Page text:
Researchers at the University of Pittsburgh School of Medicine discovered that human insulin-producing beta cell can replicate for at least four weeks in a mouse model of diabetes, thanks to a single stimulatory molecule. Research also gave several molecule combinations that allow human beta cells to replicate and pointed out the differences between mouse and human beta cells that could determine the best approaches in treating diabetes. The study was published in Diabetes, a journal of the American Diabetes Association.
Diabetes is caused by insufficient insulin production that triggers abnormal blood sugar levels. Thanks to several experiments, the team of Nathalie M. Fiaschi-Taesch, Ph.D., assistant professor of endocrinology, and lead author of the study, discovered that combining high amounts of the regulatory molecules cdk4 or cdk6 with a variety of D-cyclin proteins, especially cyclin D3, determines human beta cell to replicate in test tubes. Dr. Fiaschi-Taesch said: “We didn't expect cyclin D3 to ramp up beta cell replication so strongly when it was used with either cdk4 or cdk6. There was no known role for cyclin D3 in human beta cell physiology.”
Cyclin D2 can be found in rodent beta cells and it is essential for their function and replication, nevertheless, research showed that it is barely detectable in human cells. Scientists also found out that beta cell replication could be sustained for at least four weeks in mice transplanted with human beta cells engineered to overproduce cdk6; the blood sugar level got back to normal, which showed that the cells produced the necessary insulin properly.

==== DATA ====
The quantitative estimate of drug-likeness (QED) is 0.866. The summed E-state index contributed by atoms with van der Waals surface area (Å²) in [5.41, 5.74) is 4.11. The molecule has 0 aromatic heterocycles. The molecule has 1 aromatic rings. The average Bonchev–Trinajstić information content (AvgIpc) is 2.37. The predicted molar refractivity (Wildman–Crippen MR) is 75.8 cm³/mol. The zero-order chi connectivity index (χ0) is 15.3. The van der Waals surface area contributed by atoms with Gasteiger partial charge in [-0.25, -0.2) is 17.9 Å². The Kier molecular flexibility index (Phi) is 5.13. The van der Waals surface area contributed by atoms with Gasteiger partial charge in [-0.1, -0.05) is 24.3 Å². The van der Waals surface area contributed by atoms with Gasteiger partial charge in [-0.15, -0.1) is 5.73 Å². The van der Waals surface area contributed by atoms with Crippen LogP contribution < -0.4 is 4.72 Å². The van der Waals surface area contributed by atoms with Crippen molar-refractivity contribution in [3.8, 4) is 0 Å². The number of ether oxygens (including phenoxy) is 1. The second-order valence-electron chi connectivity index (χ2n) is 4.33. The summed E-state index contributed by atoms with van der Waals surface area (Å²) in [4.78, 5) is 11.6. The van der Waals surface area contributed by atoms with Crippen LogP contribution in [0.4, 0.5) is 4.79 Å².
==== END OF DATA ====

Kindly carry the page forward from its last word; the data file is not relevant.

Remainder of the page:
Mice do not make cdk6 naturally, but they posses cdk4 and cyclins D1 and D2. After experimenting, scientists realized that by following standard rodent studies of beta replication, they might have followed the wrong molecules, said senior author Andrew F. Stewart, M.D., professor of medicine and chief of the Division of Endocrinology and Metabolism, Pitt School of Medicine, according to e! Science News.
“Our team was the first to show that adult human beta cells can be induced to proliferate or grow at substantial rates, which no one thought possible before,” he added. “Now our effort has been to unravel these regulatory pathways to find the most effective strategy that will allow us to treat – and perhaps cure – diabetes by making new insulin-producing cells.”